Mon Dec 4th through Sat the 9th, 2017 at Long Beach Convention Center
Updates after rebuttal: some of my concerns are addressed, so I updated the rating a bit. However, the last point, quoting the rebuttal "Spectral complexity can be compared across architectures, and indeed
part of our aim in obtaining a bound with no explicit scaling in the
number of layers was to compare architectures with drastically different
numbers of layers."
What I meant is actual experiments that apply the proposed technique to empirically compare networks with very different architectures. It would be great if at least one such experiment could be included in the final version if this paper get accepted.
This paper investigate the question of measuring the effective complexity or generalization capability of a network and propose to do it via the notion of margin normalized by a spectral complexity measure.
With a covering number based analysis, a margin based generalization bound is derived to suggest that, if the training could be achieved with large margin and bounded R_A, then the test accuracy can be controlled effectively. Based on the theoretical results, the normalized margin (by the spectral complexity measure) is proposed as a measure on various networks. Among with other results, it is shown that this metric could effectively distinguish the networks trained on random labels and true labels (while the unnormalized margin could not).
Although a lot of open questions remains (as stated in the end of the paper), the current paper is already quite interesting. The reviewer is willing to change the rating if the following technical details are addressed:
- Please add ticks to all the plots. Currently it is very hard to interpret without knowing the scale of the axis. For example, in Figure 1, is the mean of the two margin distributions further apart in (c) than in (b)?
- Could you also plot the mean of the normalized vs unnormalized margins as training goes (i.e. like Figure 1(a)) on cifar and rand label?
- Could you add caption to Figure 3?
- What is W in Theorem 1.1?
- F_A in line 63 is a typo?
- Could this measure be used to compare across architectures? Different architectures could have different test accuracy on cifar. Could you take a number of different architectures and compare their test accuracy vs. their normalized margins?
This paper proposes analysing the margin distributions of deep neural network to analyse their generalization properties. In particular they propose a normalized margin estimator, which is shown to reflect generalization properties of certain neural networks much better than the naive margin computation.
Your notion of margin is different than what I'm used to. (I usually hear margin defined as the minimum distance in input space to a point of a different class, as SVMs are commonly depicted). Maybe just take a few words to stress this?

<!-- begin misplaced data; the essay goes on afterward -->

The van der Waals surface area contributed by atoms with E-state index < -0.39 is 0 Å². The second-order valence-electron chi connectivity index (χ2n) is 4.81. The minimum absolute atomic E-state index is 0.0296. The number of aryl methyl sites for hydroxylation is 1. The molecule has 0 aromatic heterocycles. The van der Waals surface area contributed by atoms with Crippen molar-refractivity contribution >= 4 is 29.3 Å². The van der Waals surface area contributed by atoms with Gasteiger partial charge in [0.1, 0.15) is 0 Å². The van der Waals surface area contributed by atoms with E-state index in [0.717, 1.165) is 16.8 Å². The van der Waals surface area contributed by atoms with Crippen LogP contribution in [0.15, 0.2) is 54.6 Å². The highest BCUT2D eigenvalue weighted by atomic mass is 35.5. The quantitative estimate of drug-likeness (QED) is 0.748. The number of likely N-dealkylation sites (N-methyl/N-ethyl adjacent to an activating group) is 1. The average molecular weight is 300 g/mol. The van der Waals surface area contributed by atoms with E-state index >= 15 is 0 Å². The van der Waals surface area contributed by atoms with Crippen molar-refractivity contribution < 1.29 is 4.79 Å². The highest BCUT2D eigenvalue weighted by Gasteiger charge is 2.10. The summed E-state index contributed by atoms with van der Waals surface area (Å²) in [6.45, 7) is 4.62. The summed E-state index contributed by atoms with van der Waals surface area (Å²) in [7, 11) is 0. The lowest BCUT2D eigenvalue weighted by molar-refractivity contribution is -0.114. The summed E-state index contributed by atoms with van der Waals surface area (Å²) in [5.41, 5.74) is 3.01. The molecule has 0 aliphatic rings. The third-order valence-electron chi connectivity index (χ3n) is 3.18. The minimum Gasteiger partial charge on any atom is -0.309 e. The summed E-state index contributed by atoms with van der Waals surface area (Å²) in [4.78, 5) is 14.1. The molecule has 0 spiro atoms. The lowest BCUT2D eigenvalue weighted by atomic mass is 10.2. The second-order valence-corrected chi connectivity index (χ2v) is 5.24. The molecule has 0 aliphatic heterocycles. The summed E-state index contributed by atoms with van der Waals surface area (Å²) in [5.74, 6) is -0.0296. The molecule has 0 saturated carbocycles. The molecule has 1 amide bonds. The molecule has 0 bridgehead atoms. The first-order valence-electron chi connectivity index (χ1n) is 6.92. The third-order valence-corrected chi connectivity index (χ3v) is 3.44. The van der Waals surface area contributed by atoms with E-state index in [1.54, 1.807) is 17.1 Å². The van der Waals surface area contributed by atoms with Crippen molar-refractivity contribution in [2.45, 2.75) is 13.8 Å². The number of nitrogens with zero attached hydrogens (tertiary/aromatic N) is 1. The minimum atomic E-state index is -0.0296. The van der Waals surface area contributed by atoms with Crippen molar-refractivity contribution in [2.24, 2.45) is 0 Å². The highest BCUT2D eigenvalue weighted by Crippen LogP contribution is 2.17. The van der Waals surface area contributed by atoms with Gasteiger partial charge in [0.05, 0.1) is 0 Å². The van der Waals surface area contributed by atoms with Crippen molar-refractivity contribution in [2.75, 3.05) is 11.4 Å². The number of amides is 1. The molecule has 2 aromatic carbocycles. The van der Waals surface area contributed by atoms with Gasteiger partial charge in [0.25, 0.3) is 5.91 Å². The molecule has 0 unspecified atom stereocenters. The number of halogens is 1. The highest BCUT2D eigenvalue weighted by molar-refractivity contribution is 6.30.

Why does the x axis on some (if not all?) your figures not start at 0? Shouldn't the margin always be positive? Unless you're not taking y to be the argmax of F(x) but instead the true class, in which case it would be negative for a missclassification. Maybe mention this.
What is the data distribution in your plots? Train, validation, or test? I general your plots should have clearer axes or captions.
In Theorem 1.1 it's not clear to me what B and W are (without the appendix), maybe just briefly mention what they are.
CIFAR and MNIST are acronyms, and should be capitalized. Ditto for SGD.
There are some typos throughout, and I feel like the writing is slightly "casual" and could be improved.
Your section on adversarial examples is somewhat puzzling to me. The margins, let's say M1, that you describe initially are in Y-space, they're the distance between the prediction f(x)_y and the next bess guess max_i!=y f(x)_i. This is different than the input space margin, let's say M2, which is something like `min_u ||u-x|| s.t. f(u) \neq f(x)`. As such when you say "The margin is nothing more than the distance an input must traverse before its label is flipped", you're clearly referring to M2, while it would seem your contribution revolves around M1 concept of margin.
While intuitively M1 and M2 are probably related, unless I'm missing something about your work relating them, claiming "low margin points are more susceptible to adversarial noise than high margin points" is a much stronger statement than you may realise.
Overall I quite like this paper, both in terms of the questions it is trying to answer, and in the way in does.
On the other hand, the presentation could be better, and I'm still not convinced that the margin in output space has too much value in the way we currently train neural networks. We know for example that the output probabilities of neural networks are not predictive of confidence (even to an extent for Bayesian neural networks). I think more work relating the input margin with the output margin might be more revealing.
I've given myself a 2/5 confidence because I am not super familiar with the math used here, so I may be failing to get deeper implications. Hopefully I'll have time to go through this soon.